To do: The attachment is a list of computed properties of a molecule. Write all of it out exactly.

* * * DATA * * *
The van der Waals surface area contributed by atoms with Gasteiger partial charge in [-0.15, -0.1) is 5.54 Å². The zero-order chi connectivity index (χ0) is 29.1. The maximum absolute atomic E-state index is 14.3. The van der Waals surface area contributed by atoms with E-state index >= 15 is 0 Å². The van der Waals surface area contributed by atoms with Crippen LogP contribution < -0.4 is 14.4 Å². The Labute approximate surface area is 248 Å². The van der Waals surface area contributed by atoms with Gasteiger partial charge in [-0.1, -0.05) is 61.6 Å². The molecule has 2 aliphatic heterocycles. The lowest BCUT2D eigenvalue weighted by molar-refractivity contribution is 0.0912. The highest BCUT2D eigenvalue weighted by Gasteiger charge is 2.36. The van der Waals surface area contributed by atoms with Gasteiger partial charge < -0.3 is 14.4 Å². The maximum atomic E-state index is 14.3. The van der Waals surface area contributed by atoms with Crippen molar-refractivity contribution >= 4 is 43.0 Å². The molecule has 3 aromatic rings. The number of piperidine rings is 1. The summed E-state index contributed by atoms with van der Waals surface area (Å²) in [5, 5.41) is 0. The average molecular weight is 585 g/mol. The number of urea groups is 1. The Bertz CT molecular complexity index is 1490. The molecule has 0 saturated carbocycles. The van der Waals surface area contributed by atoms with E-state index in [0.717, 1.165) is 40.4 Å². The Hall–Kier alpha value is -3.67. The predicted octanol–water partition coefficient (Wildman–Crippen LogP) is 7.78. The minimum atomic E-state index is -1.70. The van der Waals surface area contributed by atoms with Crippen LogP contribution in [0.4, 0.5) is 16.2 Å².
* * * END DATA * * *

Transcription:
The van der Waals surface area contributed by atoms with Gasteiger partial charge in [-0.15, -0.1) is 5.54 Å². The zero-order chi connectivity index (χ0) is 29.1. The maximum absolute atomic E-state index is 14.3. The van der Waals surface area contributed by atoms with E-state index >= 15 is 0 Å². The van der Waals surface area contributed by atoms with Crippen LogP contribution < -0.4 is 14.4 Å². The Labute approximate surface area is 248 Å². The van der Waals surface area contributed by atoms with Gasteiger partial charge in [-0.1, -0.05) is 61.6 Å². The molecule has 2 aliphatic heterocycles. The lowest BCUT2D eigenvalue weighted by molar-refractivity contribution is 0.0912. The highest BCUT2D eigenvalue weighted by Gasteiger charge is 2.36. The van der Waals surface area contributed by atoms with Gasteiger partial charge < -0.3 is 14.4 Å². The maximum atomic E-state index is 14.3. The van der Waals surface area contributed by atoms with Crippen molar-refractivity contribution >= 4 is 43.0 Å². The molecule has 3 aromatic rings. The number of piperidine rings is 1. The summed E-state index contributed by atoms with van der Waals surface area (Å²) in [5, 5.41) is 0. The average molecular weight is 585 g/mol. The number of urea groups is 1. The Bertz CT molecular complexity index is 1490. The molecule has 0 saturated carbocycles. The van der Waals surface area contributed by atoms with E-state index in [0.717, 1.165) is 40.4 Å². The Hall–Kier alpha value is -3.67. The predicted octanol–water partition coefficient (Wildman–Crippen LogP) is 7.78. The minimum atomic E-state index is -1.70. The van der Waals surface area contributed by atoms with Crippen LogP contribution in [0.4, 0.5) is 16.2 Å².